Oct 2, 2019

24FPS @ LFF 2019: Little Joe

Dir: Jessica Hausner
In a lab in London, Alice (Emily Beecham), Chris (Ben Wishaw) and their colleagues work on genetically engineering plants. Alice’s current project is trying to create a flower that smells beautiful and releases pheromones that will make people happier. She seems to be on the verge of success, but another scientist, Bella (Kerry Fox) suspects that the plant - the ‘Little Joe’ of the title - may have some disturbing side effects on those who have been exposed to its pheromones.

Little Joe is both exactly what you would expect Jessica Hausner’s new film to be and a massive departure for the director. It retains all of the signature visual style she has laid down in her four features to date, but applies them in a new context I couldn’t have predicted she’d be interested in: a genre film. 

Certain texts are evergreen, always ripe for if not a direct remake then a reinterpretation. Jack Finney’s Invasion of the Body Snatchers is one of those. It’s not hard to see why, the themes of people being systematically replaced with aliens who, while able to emulate humans, lack qualities like emotion and empathy are powerful and can be applied as a metaphor to many times and situations. Little Joe is essentially Hausner’s slow-burning take on this old, old story. She takes the themes in several directions, playing with our interpretation as the film goes on. For instance, has Chris been changed, or are scientists generally this rigid and unemotional, particularly when a deadline is bearing down? There is also Alice’s 13-year-old son Joe (Kit Connor), is his recent change in attitude towards his Mum driven by the Little Joe she brought home for him, or is he just 13? There is also an overarching theme here about the artificiality of emotion and the irony of the effect Little Joe might be having on people, given that what Alice wants is to promote happiness. It’s only late on that she seems to worry about the sincerity of that happiness.

Generally, what an audience looks for from an actor - consciously or not - is some degree of truth. That makes Little Joe a challenging film to act in, because we are always supposed to be questioning the truthfulness of the emotions of all the characters. In this way, Ben Wishaw probably has the most difficult part, as it is he who we are led to believe might be ‘infected’ earliest. He plays it pitch-perfectly; yes, Chris changes, but the screenplay allows us to question whether that is because of the plant or other more commonplace influences. Emily Beecham achieves a similar balance, making us question more with each passing scene her reactions to what she’s seeing around her, whether her sudden remove from her son is driven by him changing or her sharp focus on Little Joe.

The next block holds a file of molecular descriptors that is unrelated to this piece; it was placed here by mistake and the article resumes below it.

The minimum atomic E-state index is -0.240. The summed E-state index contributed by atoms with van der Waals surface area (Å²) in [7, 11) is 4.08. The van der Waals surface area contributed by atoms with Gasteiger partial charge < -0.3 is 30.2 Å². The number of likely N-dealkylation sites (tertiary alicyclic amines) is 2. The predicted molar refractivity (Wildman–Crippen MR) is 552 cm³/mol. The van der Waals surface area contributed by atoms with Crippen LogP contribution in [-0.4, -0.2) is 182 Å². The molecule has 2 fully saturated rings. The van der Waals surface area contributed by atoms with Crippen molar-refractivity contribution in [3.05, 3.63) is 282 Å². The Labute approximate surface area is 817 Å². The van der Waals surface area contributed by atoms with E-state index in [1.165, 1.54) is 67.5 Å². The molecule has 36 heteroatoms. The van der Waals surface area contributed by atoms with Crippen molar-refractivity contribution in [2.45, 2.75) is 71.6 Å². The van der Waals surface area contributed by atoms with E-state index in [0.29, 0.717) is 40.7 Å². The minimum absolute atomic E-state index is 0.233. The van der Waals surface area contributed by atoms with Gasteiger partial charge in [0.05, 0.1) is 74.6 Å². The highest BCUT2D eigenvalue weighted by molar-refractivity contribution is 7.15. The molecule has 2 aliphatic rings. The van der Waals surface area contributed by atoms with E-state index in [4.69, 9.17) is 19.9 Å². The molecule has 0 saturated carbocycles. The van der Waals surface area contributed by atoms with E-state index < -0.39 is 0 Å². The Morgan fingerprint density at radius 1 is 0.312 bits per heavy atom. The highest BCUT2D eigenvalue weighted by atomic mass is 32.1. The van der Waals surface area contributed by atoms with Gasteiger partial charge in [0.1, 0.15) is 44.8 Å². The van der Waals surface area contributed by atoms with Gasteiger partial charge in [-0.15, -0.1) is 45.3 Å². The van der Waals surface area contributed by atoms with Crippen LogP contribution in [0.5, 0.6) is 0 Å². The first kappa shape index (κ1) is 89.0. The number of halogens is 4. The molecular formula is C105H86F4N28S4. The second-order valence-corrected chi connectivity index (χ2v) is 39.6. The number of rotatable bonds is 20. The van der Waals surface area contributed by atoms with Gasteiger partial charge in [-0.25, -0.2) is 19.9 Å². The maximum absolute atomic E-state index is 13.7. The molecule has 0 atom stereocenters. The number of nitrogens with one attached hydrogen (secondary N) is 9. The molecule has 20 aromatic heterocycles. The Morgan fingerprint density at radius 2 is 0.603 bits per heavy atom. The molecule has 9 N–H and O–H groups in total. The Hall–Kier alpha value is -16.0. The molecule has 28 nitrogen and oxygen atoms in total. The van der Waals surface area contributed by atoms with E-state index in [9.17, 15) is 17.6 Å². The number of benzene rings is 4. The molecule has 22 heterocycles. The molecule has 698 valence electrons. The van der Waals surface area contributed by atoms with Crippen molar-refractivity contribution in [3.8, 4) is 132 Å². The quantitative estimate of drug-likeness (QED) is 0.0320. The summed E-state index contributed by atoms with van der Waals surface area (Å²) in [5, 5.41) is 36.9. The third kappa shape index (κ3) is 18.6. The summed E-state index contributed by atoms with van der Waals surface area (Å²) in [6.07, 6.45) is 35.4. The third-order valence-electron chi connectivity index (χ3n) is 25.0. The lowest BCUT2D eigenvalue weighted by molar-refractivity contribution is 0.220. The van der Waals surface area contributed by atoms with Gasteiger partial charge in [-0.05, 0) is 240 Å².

Artificiality is also a concern in Hausner’s style. Both language (Hausner co-wrote the screenplay with her regular collaborator GĂ©raldine Bajard) and visuals are notable for their formalism. The fact Hausner is writing in a second language may partially account for the incongruity of some of the language, for instance, the fact that contractions are almost never used, but this also has the effect of making the film’s world feel a little offset from our own even before we know what may be happening with Little Joe. Visually, Hausner sticks largely to straight lines, sharp edges and splashes of colour, whether those colours are pastels in the background or the vivid red of the ranks of Little Joes. In a way, Hausner’s environment is as controlled as that of Alice’s plants. Everything is designed to precision, from Hausner’s framing to Emily Beecham’s haircut and costumes. The unusual soundtrack also plays a part in this design, with score and sound design blending so seamlessly that separating them is almost pointless. The plucked strings of the score are often set against random noises (particularly various growling and roaring animals) to unconventional and striking effect.

Little Joe is a surprising work from Jessica Hausner, reinforcing her style while diversifying her themes and the move into English has done nothing to diminish her powers as an actor’s director. The themes may not have quite the same immediately apparent, urgent contemporary resonance as some of the official versions of Invasion of the Body Snatchers, but there is a thread here about our disconnected state that is both blackly funny and resonant. The idea may be familiar, but the delivery is truly individual.

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